The level of intervention of the European Commission in AggregateEU will be minimal, since it would be limited to providing transparency of the agreements that are closed between providers and companies in terms of prices and transfer volumes to avoid possible speculation.
AggregateEU has started to operate at the end of April 2023, and presents a bimonthly crossover of operations, so at least six crosses per year would be carried out.
Regarding the AggregateEU phases, it will begin with free registration by companies and contracting parties that demand natural gas based on their forecasts, going through an aggregation of said demand with the most competitive offer at that time and ending with closing deals.
An important issue is that gas operators that come to AggregateEU cannot offer gas coming either directly or indirectly from Russia.
In addition, according to the solidarity regulation, EU countries must contribute to AggregateEU 15% of the 90% commitment of their reserves for the winter 2023-2024 as if they were another operator.
The case of Spain
Spain is in a privileged situation within the natural gas sector at a European level. One of the sources of this resource comes from liquefied natural gas (LNG), mainly from the United States, Qatar and Nigeria, which currently represents 47% of the world gas market.
Spain, according to data from the Ministry of Ecological Transition and Demographic Challenge, has 37% of the LNG stored in all of Europe, being the main hub (organized market) in this region. Without forgetting that it is a leader in the European Union thanks to its six LNG storage and regasification plants, with a storage capacity of 540,000 m³ and a regasification capacity of 1,800,000 m³/h.
In addition, it should be noted that the Government of Spain is carrying out important structural reforms related to the energy transition, such as the Strategic Project for Recovery and Economic Transformation in Renewable Energies, Green Hydrogen and Storage (PERTE ERHA) derived from the Recovery Plan, Transformation and Resilience.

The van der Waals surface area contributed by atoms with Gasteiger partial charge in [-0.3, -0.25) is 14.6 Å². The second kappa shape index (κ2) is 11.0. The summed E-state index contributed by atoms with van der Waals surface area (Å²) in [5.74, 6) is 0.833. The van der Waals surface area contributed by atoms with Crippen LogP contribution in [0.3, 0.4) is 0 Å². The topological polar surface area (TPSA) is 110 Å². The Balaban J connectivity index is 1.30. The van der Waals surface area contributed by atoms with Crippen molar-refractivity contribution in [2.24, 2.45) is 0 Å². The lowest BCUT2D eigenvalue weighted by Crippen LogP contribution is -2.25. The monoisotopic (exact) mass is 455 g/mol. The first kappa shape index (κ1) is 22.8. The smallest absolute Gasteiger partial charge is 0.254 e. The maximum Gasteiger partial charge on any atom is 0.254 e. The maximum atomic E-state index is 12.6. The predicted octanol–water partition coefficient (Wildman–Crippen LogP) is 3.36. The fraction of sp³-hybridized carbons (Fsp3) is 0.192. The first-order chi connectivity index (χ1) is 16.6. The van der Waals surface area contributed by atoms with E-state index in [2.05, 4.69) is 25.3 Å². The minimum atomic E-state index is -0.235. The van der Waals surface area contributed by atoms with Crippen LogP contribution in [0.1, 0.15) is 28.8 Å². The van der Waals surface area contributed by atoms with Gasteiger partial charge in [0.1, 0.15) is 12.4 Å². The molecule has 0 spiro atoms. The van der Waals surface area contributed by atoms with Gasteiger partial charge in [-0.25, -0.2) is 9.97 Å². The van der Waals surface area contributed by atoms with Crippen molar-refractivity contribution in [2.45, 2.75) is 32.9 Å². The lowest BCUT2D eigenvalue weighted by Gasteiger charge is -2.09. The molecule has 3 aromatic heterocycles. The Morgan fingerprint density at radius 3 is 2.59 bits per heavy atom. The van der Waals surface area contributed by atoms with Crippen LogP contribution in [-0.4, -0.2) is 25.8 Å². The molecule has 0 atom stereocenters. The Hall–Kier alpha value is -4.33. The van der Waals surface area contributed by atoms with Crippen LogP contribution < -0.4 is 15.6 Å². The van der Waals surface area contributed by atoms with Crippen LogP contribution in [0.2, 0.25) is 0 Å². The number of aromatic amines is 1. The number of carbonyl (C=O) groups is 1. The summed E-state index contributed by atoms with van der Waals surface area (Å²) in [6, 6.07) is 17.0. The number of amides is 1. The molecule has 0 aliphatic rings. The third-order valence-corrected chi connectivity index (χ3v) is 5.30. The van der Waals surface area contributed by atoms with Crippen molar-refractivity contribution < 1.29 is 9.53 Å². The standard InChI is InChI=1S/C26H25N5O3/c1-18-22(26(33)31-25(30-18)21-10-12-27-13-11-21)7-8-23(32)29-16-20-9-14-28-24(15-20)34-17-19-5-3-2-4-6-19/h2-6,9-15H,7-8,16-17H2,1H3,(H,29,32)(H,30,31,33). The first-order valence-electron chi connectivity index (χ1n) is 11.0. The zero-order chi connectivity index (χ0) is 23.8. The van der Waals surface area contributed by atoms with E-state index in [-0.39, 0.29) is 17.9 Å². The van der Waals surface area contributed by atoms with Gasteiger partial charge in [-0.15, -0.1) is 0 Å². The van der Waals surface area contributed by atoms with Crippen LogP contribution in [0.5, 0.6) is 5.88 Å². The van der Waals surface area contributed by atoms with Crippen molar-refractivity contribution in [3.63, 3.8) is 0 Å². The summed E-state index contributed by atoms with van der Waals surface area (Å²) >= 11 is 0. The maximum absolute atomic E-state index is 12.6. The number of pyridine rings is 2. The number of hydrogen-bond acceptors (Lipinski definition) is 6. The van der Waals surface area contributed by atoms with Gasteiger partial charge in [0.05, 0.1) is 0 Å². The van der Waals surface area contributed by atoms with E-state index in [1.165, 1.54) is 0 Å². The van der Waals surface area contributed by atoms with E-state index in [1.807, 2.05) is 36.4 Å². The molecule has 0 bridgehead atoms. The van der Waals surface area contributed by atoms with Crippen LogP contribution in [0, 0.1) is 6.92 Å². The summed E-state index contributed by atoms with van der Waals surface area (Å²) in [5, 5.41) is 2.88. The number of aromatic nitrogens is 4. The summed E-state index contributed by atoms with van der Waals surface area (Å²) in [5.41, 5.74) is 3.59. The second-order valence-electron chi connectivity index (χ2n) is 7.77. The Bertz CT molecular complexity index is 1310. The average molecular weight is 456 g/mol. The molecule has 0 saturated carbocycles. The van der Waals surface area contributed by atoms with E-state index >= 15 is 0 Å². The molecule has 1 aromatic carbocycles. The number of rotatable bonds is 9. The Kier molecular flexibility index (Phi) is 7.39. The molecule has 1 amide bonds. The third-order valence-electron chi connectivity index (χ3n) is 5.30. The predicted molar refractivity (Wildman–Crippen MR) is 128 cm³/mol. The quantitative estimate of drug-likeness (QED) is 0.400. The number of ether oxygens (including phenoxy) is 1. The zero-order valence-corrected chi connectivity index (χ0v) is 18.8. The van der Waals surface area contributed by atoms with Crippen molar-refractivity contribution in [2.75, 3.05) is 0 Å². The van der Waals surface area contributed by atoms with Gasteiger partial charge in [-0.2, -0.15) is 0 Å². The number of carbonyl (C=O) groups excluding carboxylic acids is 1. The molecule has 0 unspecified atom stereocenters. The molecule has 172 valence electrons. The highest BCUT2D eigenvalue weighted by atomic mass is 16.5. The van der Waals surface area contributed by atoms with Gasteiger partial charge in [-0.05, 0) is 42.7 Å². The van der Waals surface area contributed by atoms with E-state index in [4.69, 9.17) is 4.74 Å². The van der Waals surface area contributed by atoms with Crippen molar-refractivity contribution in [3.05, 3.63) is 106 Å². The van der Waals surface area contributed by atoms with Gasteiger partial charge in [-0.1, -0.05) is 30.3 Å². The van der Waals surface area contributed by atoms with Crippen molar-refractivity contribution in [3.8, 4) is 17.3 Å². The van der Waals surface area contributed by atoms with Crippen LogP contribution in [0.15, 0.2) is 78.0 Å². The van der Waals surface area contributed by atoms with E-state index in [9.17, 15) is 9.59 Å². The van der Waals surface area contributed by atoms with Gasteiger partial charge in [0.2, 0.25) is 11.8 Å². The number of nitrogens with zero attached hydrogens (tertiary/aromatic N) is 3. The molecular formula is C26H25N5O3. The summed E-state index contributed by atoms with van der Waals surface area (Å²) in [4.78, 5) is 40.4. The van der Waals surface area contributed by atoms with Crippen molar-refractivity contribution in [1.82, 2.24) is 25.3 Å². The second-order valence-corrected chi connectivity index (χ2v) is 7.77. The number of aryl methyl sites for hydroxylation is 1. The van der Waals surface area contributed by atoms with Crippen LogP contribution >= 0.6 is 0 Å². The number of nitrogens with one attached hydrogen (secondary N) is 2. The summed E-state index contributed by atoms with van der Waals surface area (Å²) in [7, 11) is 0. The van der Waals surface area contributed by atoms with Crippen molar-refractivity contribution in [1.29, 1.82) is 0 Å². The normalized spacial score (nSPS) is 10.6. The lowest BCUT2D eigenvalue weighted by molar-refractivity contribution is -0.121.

This project presents among its objectives the reduction of the use of fossil fuels such as natural gas, not only to reduce greenhouse gas emissions, but also to reduce the dependence of third countries on this type of resource.
Likewise, through Royal Decree-Law 6/2022, of March 29, by which urgent measures are adopted within the framework of the National Response Plan to the economic and social consequences of the war in Ukraine, the Government of Spain modified articles 2 and 17 of Royal Decree 1716/2004, of July 23, increasing the obligation to maintain minimum security stocks from 20 to 27.5 days of firm sales or consumption. Obligation that has been regulated in the recent Ministerial Order TED/72/2023, of January 26, which develops the necessary procedures for compliance with the obligation to maintain minimum security stocks of natural gas.
Having said that, Spain should not have major problems facing the winter of 2023-2024 thanks to its relevant position in the European gas market in terms of storage and regasification, as well as the application of energy diversification policies that it is carrying out. currently.
In addition, it must not be forgotten that winters in the Iberian Peninsula are generally not as harsh as those that can occur in regions of central and northern Europe, so the dependence on this resource is limited.